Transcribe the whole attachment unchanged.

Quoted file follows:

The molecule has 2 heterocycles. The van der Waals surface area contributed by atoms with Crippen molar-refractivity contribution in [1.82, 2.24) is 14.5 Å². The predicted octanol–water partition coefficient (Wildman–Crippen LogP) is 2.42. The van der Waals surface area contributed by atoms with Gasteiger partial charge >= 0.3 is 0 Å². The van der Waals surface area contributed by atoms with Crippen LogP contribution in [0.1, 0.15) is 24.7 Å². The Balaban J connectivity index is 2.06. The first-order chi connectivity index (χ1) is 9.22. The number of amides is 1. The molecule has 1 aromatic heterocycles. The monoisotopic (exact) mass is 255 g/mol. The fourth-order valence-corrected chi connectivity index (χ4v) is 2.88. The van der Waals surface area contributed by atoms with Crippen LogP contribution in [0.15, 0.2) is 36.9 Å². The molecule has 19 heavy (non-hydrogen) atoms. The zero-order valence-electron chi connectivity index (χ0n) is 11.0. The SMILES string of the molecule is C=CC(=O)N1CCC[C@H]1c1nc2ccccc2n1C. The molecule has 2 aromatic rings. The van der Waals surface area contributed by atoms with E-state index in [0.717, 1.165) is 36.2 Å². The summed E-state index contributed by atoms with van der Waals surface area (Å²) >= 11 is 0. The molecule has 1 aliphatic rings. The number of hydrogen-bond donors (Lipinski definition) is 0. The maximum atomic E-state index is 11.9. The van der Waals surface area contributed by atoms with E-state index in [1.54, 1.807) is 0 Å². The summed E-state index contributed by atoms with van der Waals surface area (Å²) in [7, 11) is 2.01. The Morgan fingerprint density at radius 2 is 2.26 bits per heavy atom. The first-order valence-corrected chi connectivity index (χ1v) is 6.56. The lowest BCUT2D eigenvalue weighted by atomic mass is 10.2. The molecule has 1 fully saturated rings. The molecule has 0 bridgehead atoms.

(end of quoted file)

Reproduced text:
The molecule has 2 heterocycles. The van der Waals surface area contributed by atoms with Crippen molar-refractivity contribution in [1.82, 2.24) is 14.5 Å². The predicted octanol–water partition coefficient (Wildman–Crippen LogP) is 2.42. The van der Waals surface area contributed by atoms with Gasteiger partial charge >= 0.3 is 0 Å². The van der Waals surface area contributed by atoms with Crippen LogP contribution in [0.1, 0.15) is 24.7 Å². The Balaban J connectivity index is 2.06. The first-order chi connectivity index (χ1) is 9.22. The number of amides is 1. The molecule has 1 aromatic heterocycles. The monoisotopic (exact) mass is 255 g/mol. The fourth-order valence-corrected chi connectivity index (χ4v) is 2.88. The van der Waals surface area contributed by atoms with Crippen LogP contribution in [0.15, 0.2) is 36.9 Å². The molecule has 19 heavy (non-hydrogen) atoms. The zero-order valence-electron chi connectivity index (χ0n) is 11.0. The SMILES string of the molecule is C=CC(=O)N1CCC[C@H]1c1nc2ccccc2n1C. The molecule has 2 aromatic rings. The van der Waals surface area contributed by atoms with E-state index in [0.717, 1.165) is 36.2 Å². The summed E-state index contributed by atoms with van der Waals surface area (Å²) >= 11 is 0. The molecule has 1 aliphatic rings. The number of hydrogen-bond donors (Lipinski definition) is 0. The maximum atomic E-state index is 11.9. The van der Waals surface area contributed by atoms with E-state index in [1.54, 1.807) is 0 Å². The summed E-state index contributed by atoms with van der Waals surface area (Å²) in [7, 11) is 2.01. The Morgan fingerprint density at radius 2 is 2.26 bits per heavy atom. The first-order valence-corrected chi connectivity index (χ1v) is 6.56. The lowest BCUT2D eigenvalue weighted by atomic mass is 10.2. The molecule has 1 fully saturated rings. The molecule has 0 bridgehead atoms.